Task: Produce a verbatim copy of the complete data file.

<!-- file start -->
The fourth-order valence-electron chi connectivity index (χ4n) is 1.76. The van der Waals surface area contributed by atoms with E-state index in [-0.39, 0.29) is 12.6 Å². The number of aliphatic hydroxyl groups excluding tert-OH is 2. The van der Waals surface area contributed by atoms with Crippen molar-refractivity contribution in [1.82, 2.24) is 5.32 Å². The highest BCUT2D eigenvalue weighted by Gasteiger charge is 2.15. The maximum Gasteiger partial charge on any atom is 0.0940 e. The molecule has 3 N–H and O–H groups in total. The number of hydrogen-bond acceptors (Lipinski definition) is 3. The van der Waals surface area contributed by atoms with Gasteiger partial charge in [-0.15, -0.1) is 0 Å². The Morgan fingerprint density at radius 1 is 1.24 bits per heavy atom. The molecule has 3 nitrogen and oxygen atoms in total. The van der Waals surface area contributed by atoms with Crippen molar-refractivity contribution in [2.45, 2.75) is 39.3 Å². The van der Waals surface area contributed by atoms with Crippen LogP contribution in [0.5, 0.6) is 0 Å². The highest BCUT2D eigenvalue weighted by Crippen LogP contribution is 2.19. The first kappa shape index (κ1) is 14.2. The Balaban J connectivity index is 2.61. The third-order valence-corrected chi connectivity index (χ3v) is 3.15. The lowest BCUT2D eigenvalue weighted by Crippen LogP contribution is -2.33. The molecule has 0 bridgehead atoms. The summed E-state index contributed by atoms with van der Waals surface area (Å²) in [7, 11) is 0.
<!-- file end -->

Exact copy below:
The fourth-order valence-electron chi connectivity index (χ4n) is 1.76. The van der Waals surface area contributed by atoms with E-state index in [-0.39, 0.29) is 12.6 Å². The number of aliphatic hydroxyl groups excluding tert-OH is 2. The van der Waals surface area contributed by atoms with Crippen molar-refractivity contribution in [1.82, 2.24) is 5.32 Å². The highest BCUT2D eigenvalue weighted by Gasteiger charge is 2.15. The maximum Gasteiger partial charge on any atom is 0.0940 e. The molecule has 3 N–H and O–H groups in total. The number of hydrogen-bond acceptors (Lipinski definition) is 3. The van der Waals surface area contributed by atoms with Gasteiger partial charge in [-0.15, -0.1) is 0 Å². The Morgan fingerprint density at radius 1 is 1.24 bits per heavy atom. The molecule has 3 nitrogen and oxygen atoms in total. The van der Waals surface area contributed by atoms with Crippen molar-refractivity contribution in [2.45, 2.75) is 39.3 Å². The van der Waals surface area contributed by atoms with Crippen LogP contribution in [0.5, 0.6) is 0 Å². The highest BCUT2D eigenvalue weighted by Crippen LogP contribution is 2.19. The first kappa shape index (κ1) is 14.2. The Balaban J connectivity index is 2.61. The third-order valence-corrected chi connectivity index (χ3v) is 3.15. The lowest BCUT2D eigenvalue weighted by Crippen LogP contribution is -2.33. The molecule has 0 bridgehead atoms. The summed E-state index contributed by atoms with van der Waals surface area (Å²) in [7, 11) is 0.